“Python was used to develop the computer vision part of the project,” said Clark. “We used NumPy, a library with a large collection of high-level mathematical functions for Python, to handle the multidimensional array and the Geospatial Data Abstraction Library (GDAL) to read the imagery and convert it to the NumPy array—the format required for the neural network.”

GDAL can then take an output array and convert it back to an image.

“There was a small component of GDAL reading vector data, but ArcGIS Pro was the main tool for processing vectors,” said Clark. “We also used Keras, a Python library, for developing and evaluating deep learning models. TensorFlow ran in the back end. It is an artificial intelligence library for data flow and the creation of large-scale neural networks.”

In machine learning, because of the amount of data that has to be processed and refined quickly and repeatedly, processing speed is critical. That’s why DES is using eight Tesla V100 graphics processing units (GPUs) that are connected to its high-performance computing infrastructure for deep learning data processing.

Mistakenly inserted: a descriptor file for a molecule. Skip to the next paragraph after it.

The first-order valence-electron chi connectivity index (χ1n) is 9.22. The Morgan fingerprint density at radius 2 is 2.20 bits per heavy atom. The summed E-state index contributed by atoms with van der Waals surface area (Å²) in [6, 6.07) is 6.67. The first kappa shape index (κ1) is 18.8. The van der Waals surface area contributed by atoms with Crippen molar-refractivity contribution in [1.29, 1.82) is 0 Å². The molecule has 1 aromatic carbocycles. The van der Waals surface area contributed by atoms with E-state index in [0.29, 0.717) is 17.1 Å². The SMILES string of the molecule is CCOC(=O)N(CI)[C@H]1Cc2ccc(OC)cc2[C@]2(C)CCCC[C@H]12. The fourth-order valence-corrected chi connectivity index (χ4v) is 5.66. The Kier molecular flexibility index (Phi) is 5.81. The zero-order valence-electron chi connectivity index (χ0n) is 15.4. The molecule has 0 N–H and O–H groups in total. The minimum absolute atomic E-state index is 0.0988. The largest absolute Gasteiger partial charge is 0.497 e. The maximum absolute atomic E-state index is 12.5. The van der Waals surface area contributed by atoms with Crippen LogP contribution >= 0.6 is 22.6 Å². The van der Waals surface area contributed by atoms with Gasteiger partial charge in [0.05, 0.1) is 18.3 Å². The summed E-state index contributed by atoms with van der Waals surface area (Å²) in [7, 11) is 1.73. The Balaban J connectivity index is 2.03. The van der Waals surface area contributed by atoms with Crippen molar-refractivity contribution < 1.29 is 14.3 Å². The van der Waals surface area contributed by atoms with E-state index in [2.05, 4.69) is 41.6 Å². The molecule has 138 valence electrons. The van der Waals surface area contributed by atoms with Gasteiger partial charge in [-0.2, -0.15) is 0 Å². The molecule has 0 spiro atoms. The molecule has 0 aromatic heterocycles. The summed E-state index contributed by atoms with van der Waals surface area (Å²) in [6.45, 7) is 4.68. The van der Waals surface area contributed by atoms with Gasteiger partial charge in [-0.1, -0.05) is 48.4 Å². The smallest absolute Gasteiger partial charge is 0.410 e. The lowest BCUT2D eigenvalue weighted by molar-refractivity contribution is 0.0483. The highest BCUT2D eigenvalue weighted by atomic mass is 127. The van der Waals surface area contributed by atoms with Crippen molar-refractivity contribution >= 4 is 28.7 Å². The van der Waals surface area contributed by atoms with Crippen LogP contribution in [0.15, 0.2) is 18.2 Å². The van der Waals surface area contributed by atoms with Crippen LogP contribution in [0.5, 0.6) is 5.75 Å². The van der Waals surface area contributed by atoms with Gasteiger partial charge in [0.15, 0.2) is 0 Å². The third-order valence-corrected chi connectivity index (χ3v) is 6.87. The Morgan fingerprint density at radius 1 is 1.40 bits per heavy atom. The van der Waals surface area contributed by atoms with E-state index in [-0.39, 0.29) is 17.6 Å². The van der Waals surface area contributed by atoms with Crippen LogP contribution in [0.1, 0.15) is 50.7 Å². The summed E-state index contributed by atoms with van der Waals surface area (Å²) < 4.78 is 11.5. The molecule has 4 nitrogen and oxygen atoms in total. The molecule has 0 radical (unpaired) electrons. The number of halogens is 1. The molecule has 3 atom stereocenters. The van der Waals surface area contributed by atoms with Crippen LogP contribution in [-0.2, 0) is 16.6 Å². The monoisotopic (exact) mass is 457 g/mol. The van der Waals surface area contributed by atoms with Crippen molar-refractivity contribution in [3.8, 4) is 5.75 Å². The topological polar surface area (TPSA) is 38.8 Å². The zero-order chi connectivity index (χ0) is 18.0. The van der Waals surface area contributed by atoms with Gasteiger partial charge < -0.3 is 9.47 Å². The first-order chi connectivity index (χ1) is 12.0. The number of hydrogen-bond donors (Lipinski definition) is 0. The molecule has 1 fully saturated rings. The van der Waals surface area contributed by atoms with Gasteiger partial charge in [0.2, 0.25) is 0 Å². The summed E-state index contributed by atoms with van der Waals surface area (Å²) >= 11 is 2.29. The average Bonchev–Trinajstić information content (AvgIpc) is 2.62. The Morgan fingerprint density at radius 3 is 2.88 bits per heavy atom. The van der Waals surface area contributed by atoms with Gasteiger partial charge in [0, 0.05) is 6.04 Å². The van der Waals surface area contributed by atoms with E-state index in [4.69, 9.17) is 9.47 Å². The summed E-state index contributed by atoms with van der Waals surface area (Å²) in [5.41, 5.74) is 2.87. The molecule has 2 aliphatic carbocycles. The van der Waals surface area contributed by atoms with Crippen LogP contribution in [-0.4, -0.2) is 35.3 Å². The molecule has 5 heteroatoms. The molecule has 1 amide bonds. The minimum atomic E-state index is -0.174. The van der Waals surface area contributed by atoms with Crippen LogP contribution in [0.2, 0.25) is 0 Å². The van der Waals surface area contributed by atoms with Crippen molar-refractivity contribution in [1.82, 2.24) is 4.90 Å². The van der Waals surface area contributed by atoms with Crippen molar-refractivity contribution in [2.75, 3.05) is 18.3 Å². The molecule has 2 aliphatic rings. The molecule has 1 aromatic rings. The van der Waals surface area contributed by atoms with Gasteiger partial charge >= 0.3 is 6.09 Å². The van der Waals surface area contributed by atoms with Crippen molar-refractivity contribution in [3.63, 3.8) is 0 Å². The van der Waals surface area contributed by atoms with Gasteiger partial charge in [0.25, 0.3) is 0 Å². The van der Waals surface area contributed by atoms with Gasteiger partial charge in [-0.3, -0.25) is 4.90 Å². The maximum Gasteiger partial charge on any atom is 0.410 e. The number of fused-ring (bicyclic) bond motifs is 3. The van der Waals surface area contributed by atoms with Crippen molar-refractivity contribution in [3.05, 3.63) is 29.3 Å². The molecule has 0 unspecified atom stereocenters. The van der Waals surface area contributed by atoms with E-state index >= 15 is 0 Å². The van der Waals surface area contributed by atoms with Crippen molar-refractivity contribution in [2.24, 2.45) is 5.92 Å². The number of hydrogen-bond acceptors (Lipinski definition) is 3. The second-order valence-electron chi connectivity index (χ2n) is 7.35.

“The processing speed is amazing,” said Clark. “Each GPU essentially provides us with the equivalent of a year’s worth of conventional CPU processing in about 2.5 days.”

Expanding Machine Learning to Other Land Uses

Originally, the model was trained to identify and map banana plantations in the Johnstone River catchment in north Queensland. It was then used to infer banana plantations in the Tully catchment. This allowed the scientists involved in image analysis to focus on the interpretation of the imagery the model produces so they can better inform department decision-makers about appropriate biosecurity responses to plant diseases.

Panama Tropical Race 4 is a serious disease that can spread rapidly through a banana plantation. In 2015, Queensland’s Department of Agriculture and Fisheries (DAF) detected it when examining plant samples.